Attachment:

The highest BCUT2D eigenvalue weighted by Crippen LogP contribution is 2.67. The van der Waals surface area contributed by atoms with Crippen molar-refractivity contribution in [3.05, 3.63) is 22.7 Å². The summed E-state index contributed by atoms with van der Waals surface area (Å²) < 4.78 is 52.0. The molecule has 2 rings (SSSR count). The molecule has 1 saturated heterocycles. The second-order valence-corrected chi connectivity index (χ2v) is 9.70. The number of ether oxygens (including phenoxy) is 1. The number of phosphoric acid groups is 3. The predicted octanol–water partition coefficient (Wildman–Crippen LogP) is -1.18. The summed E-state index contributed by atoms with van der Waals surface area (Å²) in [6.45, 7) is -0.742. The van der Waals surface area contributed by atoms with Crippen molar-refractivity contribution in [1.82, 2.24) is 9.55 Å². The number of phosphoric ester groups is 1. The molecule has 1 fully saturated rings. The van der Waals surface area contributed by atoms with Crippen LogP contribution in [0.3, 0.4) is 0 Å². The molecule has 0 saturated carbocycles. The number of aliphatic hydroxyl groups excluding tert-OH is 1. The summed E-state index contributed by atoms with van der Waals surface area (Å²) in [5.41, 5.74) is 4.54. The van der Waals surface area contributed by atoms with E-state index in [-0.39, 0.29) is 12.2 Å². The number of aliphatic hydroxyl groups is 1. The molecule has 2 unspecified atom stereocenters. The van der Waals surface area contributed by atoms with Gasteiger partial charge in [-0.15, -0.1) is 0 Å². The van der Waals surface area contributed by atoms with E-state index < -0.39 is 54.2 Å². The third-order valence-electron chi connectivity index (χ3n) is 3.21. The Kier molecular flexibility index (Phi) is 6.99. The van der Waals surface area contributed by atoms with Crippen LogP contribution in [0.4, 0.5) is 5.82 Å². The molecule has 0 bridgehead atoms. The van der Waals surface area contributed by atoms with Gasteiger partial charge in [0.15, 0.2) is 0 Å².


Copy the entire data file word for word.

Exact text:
The highest BCUT2D eigenvalue weighted by Crippen LogP contribution is 2.67. The van der Waals surface area contributed by atoms with Crippen molar-refractivity contribution in [3.05, 3.63) is 22.7 Å². The summed E-state index contributed by atoms with van der Waals surface area (Å²) < 4.78 is 52.0. The molecule has 2 rings (SSSR count). The molecule has 1 saturated heterocycles. The second-order valence-corrected chi connectivity index (χ2v) is 9.70. The number of ether oxygens (including phenoxy) is 1. The number of phosphoric acid groups is 3. The predicted octanol–water partition coefficient (Wildman–Crippen LogP) is -1.18. The summed E-state index contributed by atoms with van der Waals surface area (Å²) in [6.45, 7) is -0.742. The van der Waals surface area contributed by atoms with Crippen molar-refractivity contribution in [1.82, 2.24) is 9.55 Å². The number of phosphoric ester groups is 1. The molecule has 1 fully saturated rings. The van der Waals surface area contributed by atoms with Crippen LogP contribution in [0.3, 0.4) is 0 Å². The molecule has 0 saturated carbocycles. The number of aliphatic hydroxyl groups excluding tert-OH is 1. The summed E-state index contributed by atoms with van der Waals surface area (Å²) in [5.41, 5.74) is 4.54. The van der Waals surface area contributed by atoms with E-state index in [-0.39, 0.29) is 12.2 Å². The number of aliphatic hydroxyl groups is 1. The molecule has 2 unspecified atom stereocenters. The van der Waals surface area contributed by atoms with Gasteiger partial charge in [-0.15, -0.1) is 0 Å². The van der Waals surface area contributed by atoms with E-state index < -0.39 is 54.2 Å². The third-order valence-electron chi connectivity index (χ3n) is 3.21. The Kier molecular flexibility index (Phi) is 6.99. The van der Waals surface area contributed by atoms with Crippen LogP contribution in [0.4, 0.5) is 5.82 Å². The molecule has 0 bridgehead atoms. The van der Waals surface area contributed by atoms with Gasteiger partial charge in [0.15, 0.2) is 0 Å².